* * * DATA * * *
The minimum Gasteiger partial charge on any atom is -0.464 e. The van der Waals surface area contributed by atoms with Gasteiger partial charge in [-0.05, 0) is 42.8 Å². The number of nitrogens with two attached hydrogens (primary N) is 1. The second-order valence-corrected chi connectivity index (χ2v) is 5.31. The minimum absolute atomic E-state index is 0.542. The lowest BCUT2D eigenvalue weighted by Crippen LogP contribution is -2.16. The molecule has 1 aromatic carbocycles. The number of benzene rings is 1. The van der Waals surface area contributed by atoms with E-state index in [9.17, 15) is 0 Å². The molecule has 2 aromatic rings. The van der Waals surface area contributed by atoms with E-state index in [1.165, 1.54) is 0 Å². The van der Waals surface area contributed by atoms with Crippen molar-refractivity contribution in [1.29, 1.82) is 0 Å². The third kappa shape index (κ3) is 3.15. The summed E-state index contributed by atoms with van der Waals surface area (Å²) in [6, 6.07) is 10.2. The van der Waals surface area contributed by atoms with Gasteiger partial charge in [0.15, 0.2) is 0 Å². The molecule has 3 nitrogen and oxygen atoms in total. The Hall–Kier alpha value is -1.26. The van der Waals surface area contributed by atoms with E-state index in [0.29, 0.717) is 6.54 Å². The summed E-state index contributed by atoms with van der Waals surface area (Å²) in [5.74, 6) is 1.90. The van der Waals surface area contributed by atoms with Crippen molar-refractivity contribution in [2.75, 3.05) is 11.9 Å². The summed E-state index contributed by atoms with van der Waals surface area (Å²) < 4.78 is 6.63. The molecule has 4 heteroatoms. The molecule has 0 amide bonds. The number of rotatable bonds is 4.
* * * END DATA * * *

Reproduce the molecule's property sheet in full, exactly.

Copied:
The minimum Gasteiger partial charge on any atom is -0.464 e. The van der Waals surface area contributed by atoms with Gasteiger partial charge in [-0.05, 0) is 42.8 Å². The number of nitrogens with two attached hydrogens (primary N) is 1. The second-order valence-corrected chi connectivity index (χ2v) is 5.31. The minimum absolute atomic E-state index is 0.542. The lowest BCUT2D eigenvalue weighted by Crippen LogP contribution is -2.16. The molecule has 1 aromatic carbocycles. The number of benzene rings is 1. The van der Waals surface area contributed by atoms with E-state index in [9.17, 15) is 0 Å². The molecule has 2 aromatic rings. The van der Waals surface area contributed by atoms with E-state index in [1.165, 1.54) is 0 Å². The van der Waals surface area contributed by atoms with Crippen molar-refractivity contribution in [1.29, 1.82) is 0 Å². The third kappa shape index (κ3) is 3.15. The summed E-state index contributed by atoms with van der Waals surface area (Å²) in [6, 6.07) is 10.2. The van der Waals surface area contributed by atoms with Gasteiger partial charge in [0.15, 0.2) is 0 Å². The molecule has 3 nitrogen and oxygen atoms in total. The Hall–Kier alpha value is -1.26. The van der Waals surface area contributed by atoms with E-state index in [0.29, 0.717) is 6.54 Å². The summed E-state index contributed by atoms with van der Waals surface area (Å²) in [5.74, 6) is 1.90. The van der Waals surface area contributed by atoms with Crippen molar-refractivity contribution in [2.75, 3.05) is 11.9 Å². The summed E-state index contributed by atoms with van der Waals surface area (Å²) < 4.78 is 6.63. The molecule has 4 heteroatoms. The molecule has 0 amide bonds. The number of rotatable bonds is 4.